Geologic Mapping and Exploration

Summer seasons in the bush

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Seasons in the northern bushManitoba, Ontario, and Quebec, Yukon mountains and Arctic tundra

Geology was my major at the university.   The choice was dictated by the nature of the profession at the time - mostly outdoors, working in two major areas:  Mineral and Oil Exploration, or the so called 'hard rock' and 'soft rock' areas.  I chose hard rock.  The year was 1954, and University of Western Ontario was a small, 3 major building establishment with about 2000 students in arts and sciences.  Geology Department was housed in the Science Building, with all the other sciences.  The carnage of the first year science program wiped out 80% of the students.  There were 4 of us enrolled in the second year geology, and the same four graduated in 1958.   The geology departments across Canada did not have field schools at that time- all practical knowledge was obtained during the summer field season with a government survey, and/or mining or oil company.  It was the tail end of the mining and oil exploration boom.  The summer jobs were still plentiful. I started my field work years in the summer of 1956.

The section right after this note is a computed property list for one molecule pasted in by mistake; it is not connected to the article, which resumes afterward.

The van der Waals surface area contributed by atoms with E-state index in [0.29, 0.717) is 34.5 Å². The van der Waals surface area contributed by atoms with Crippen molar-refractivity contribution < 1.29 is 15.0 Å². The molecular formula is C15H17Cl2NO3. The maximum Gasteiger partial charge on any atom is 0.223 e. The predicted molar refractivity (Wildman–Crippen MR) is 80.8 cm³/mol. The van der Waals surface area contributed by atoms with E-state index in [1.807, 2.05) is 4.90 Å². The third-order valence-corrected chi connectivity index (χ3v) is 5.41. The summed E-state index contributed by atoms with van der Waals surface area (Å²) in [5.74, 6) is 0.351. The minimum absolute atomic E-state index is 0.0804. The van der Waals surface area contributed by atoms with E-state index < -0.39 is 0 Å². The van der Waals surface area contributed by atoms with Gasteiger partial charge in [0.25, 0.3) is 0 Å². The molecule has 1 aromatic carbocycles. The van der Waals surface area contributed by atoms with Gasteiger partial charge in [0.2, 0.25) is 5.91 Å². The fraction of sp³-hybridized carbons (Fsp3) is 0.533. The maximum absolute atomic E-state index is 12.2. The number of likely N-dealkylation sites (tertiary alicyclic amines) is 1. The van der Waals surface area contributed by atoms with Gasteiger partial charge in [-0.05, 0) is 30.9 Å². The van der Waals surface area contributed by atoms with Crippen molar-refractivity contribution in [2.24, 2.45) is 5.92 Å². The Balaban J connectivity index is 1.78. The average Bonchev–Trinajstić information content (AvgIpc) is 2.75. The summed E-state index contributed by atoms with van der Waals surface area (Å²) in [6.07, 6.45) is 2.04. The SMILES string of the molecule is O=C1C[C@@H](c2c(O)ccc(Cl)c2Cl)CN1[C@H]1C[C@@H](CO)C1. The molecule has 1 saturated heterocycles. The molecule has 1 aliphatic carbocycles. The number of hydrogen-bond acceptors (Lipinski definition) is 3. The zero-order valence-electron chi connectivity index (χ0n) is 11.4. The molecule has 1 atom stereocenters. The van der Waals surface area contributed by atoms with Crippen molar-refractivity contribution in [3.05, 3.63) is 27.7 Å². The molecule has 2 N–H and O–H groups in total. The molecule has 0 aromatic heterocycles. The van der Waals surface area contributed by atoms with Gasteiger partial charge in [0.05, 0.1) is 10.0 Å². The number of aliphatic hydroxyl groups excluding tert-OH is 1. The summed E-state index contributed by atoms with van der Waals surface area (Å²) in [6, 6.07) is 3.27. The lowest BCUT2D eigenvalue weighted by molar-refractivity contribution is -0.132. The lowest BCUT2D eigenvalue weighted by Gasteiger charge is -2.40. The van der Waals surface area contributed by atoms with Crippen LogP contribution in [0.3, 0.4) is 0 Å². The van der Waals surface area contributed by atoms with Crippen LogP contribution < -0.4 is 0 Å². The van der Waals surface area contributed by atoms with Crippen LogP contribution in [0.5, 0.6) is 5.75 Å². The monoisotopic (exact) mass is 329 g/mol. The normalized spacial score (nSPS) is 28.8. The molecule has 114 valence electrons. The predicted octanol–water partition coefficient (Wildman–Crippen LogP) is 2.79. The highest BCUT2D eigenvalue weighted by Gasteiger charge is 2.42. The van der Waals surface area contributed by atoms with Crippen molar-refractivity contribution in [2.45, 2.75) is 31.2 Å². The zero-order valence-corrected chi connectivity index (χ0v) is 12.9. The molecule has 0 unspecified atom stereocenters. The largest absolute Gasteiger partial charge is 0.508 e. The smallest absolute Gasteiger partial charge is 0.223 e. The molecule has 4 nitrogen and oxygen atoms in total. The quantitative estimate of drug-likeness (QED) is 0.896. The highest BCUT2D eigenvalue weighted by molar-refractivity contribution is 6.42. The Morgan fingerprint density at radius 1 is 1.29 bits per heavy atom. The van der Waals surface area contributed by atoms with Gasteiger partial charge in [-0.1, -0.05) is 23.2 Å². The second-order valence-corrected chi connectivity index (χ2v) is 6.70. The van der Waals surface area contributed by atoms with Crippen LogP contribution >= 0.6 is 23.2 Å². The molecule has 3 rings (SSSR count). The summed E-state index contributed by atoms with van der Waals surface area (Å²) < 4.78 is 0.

The description of and the access to the field seasons is given in the table below. 



Chibougamau, Quebec 

Mid Chibougamau Mines


Northern Manitoba and Ontario


1958 - 1959

NE of Sioux Lookout

Ontario Department of Mines

1960 - 1961

Big Trout Lake

Ontario Department of Mines


Redstone Mountains, NWT

Redstone Mines


Redstone Mountains, NWT

Redstone Mines


North of Yellowknife, NWT

Nahanni Mines


East Arm, Great Slave Lake, NWT

Nahanni Mines


Baker Lake, NWT

Harquail Group


New England, USA

Dunn Geoscience